While cognitive RF systems have been successfully demonstrated with high-end adaptive antenna systems (e.g., the DARPA KASSPER project), it is now possible to leverage these techniques and advances in low SWaP-C HPEC and SDAs and apply them to a whole range of heretofore cost and SWaP prohibitive applications. For example, UAVs are inherently SWaP-C limited due to both their relatively small size and need to maximize their operational flight envelope (speed, altitude, range). Nonetheless, there are countless missions and demands that UAVs are poised to fulfill if only they could maximize their payload effectiveness in a cost effective way. For example, there is great interest in outfitting UAVs with GMTI radars. While large UAVs such as the Predator and Global Hawk can support reasonably powerful systems with conventional AESAs, the vast majority of smaller UAVs must settle for far less powerful and capable radars. Indeed due to the relatively high SWaP-C nature of AESAs, static or mechanically steered antennas are often utilized which lack the necessary DoFs to fully exploit cognitive signal processing. Fortunately, with maturation of the aforementioned metamaterial SDAs, it now appears that technical obstacle has been removed. Moreover, even larger UAVs may want to take a second look at replacing their AESAs with metamaterial ESAs—SWaP-C is still very much a major concern no matter what the class of UAV (see Figure 9).

As mentioned at the beginning of this article, the term “smart antenna” originally referred to ESAs (or multi-antenna) wireless communication systems. However, over the years, only a modest rollout of AESAs for communications has been achieved again due to their inherently high SWaP-C nature. Here again is another opportunity to re-visit a multitude of wireless applications armed with next gen low SWaP-C powered by state-of-the-art embedded cognitive processing.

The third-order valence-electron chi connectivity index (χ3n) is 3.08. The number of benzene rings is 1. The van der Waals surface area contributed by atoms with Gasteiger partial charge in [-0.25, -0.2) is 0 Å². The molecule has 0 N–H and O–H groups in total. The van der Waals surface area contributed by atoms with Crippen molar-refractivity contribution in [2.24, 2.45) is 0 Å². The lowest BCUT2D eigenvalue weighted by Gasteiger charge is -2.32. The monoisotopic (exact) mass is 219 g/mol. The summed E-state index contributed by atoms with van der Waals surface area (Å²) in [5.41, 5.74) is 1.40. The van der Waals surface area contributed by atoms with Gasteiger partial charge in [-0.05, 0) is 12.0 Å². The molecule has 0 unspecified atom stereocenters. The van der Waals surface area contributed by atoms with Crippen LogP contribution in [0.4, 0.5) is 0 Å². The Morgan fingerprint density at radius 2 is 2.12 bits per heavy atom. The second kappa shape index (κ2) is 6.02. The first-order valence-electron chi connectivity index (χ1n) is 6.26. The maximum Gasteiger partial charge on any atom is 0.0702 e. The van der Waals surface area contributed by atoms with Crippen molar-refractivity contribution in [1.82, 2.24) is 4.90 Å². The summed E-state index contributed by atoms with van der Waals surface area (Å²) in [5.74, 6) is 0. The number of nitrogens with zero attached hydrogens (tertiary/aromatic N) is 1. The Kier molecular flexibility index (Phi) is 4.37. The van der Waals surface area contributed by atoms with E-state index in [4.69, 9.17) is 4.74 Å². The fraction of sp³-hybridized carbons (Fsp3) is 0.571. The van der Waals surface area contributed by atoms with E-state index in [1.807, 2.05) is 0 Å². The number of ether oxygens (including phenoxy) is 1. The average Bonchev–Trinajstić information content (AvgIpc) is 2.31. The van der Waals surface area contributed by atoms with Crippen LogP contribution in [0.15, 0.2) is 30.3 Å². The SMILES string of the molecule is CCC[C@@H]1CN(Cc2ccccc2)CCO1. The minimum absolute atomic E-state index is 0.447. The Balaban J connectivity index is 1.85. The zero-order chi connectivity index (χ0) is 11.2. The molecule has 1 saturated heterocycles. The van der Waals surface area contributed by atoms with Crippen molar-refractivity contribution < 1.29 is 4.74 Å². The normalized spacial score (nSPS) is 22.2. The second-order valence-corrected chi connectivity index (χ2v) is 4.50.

Lastly, but by no means least, RF spacecraft payloads represent a major class of severely SWaP-C constrained applications. Every pound of payload costs $10,000 to boost into low Earth orbit (LEO), and every cubic foot takes up precious space in the rocket faring.21 Extremely low SWaP-C ESAs powered by onboard intelligent embedded processing open up entirely new application possibilities from remote sensing, surveillance and satellite communications.

In summary, a confluence of advances in low SWaP-C digitally controllable SDAs and real-time embedded cognitive signal processing has afforded a new opportunity to realize a distinctly new affordable smart antenna capability for a multitude of demanding RF applications from communications to radar. The sky’s the limit—or perhaps even beyond!

References

  1. J.R. Guerci, “Space-time Adaptive Processing for Radar,” Norwood, MA, Artech House, 2003.
  2. J.R. Guerci, “R&D Panel Overview,” International Symposium on Advanced Radio Technologies (ISART), 2011.
  3. J. Chapin, “Shared Spectrum Access for Radar and Communications (SSPARC),” DARPA BAA-13-24, www.darpa.mil, 2012.
  4. J.R. Guerci, “Cognitive Radar: The Next Radar Wave?” Microwave Journal,January 2011, pp. 22-36.
  5. J.R. Guerci, Cognitive Radar: “The Knowledge-Aided Fully Adaptive Approach,” Norwood, MA, Artech House, 2010.
  6. J. Mitola, “Cognitive Radio for Flexible Mobile Multimedia Communications,” IEEE International Workshop on Mobile Multimedia Communications,1999 pp. 3-10.
  7. W. Chappell, www.darpa.mil/NewsEvents/Releases/2013/02/26.aspx.
  8. K.F. Braun, “Electrical Oscillations and Wireless Telegraphy,” presented at the Nobel Lecture, 1909.
  9. L. Corey et al, “Phased-array Development at DARPA,” presented at the IEEE International Symposium on Phased Array Systems and Technology, 2003.
  10. H.E. White and F.A. Jenkins, Fundamentals of Optics, 3rd ed., McGraw-Hill, 1957.
  11. D. Smith et al, “Metamaterials and Negative Refractive Index,” Science, Vol. 305, pp. 788-792, 2004.
  12. http://en.wikipedia.org/wiki/Hype_cycle.
  13. A.W. Snyder, “Leaky-ray Theory of Optical Waveguides of Circular Cross Section,” Applied Physics, Vol. 4, pp. 273-298, 1974.
  14. J.H. Winters, “Smart Antennas for Wireless Systems,” Personal Communications, IEEE, Vol. 5, pp. 23-27, 1998.
  15. J. Mitola III and G.Q. Maguire Jr., “Cognitive Radio: Making Software Radios More Personal,” Personal Communications, IEEE, Vol. 6, pp. 13-18, 1999.
  16. S. Haykin, “Cognitive Radar: a Way of the Future,” IEEE Signal Processing Magazine, Vol. 23, pp. 30-40, 2006.
  17. Definition of Cognition, National Institutes of Health, National Institute of Mental Health, http://science-education.nih.gov/supplements/nih5/Mental/other/glossary.htm.
  18. H.L.V. Trees, Detection, Estimation and Modulation Theory, Part I, New York, Wiley, 1968.
  19. J.R. Guerci and E.J. Baranoski, “Knowledge-aided Adaptive Radar at DARPA: an Overview,” Signal Processing Magazine, IEEE, Vol. 23, pp. 41-50, 2006.
  20. JSTARS, www.northropgrumman.com/Capabilities/E8CJointSTARS/Pages/default.aspx.
  21. W.L. Melvin, “Space-time Adaptive Radar Performance in Heterogeneous Clutter,” Aerospace and Electronic Systems, IEEE Transactions, Vol. 36, pp. 621-633, 2000.
  22. Cost of Launching a Payload into Space, www.nasa.gov/centers/marshall/news/background/facts/astp.html_prt.htm.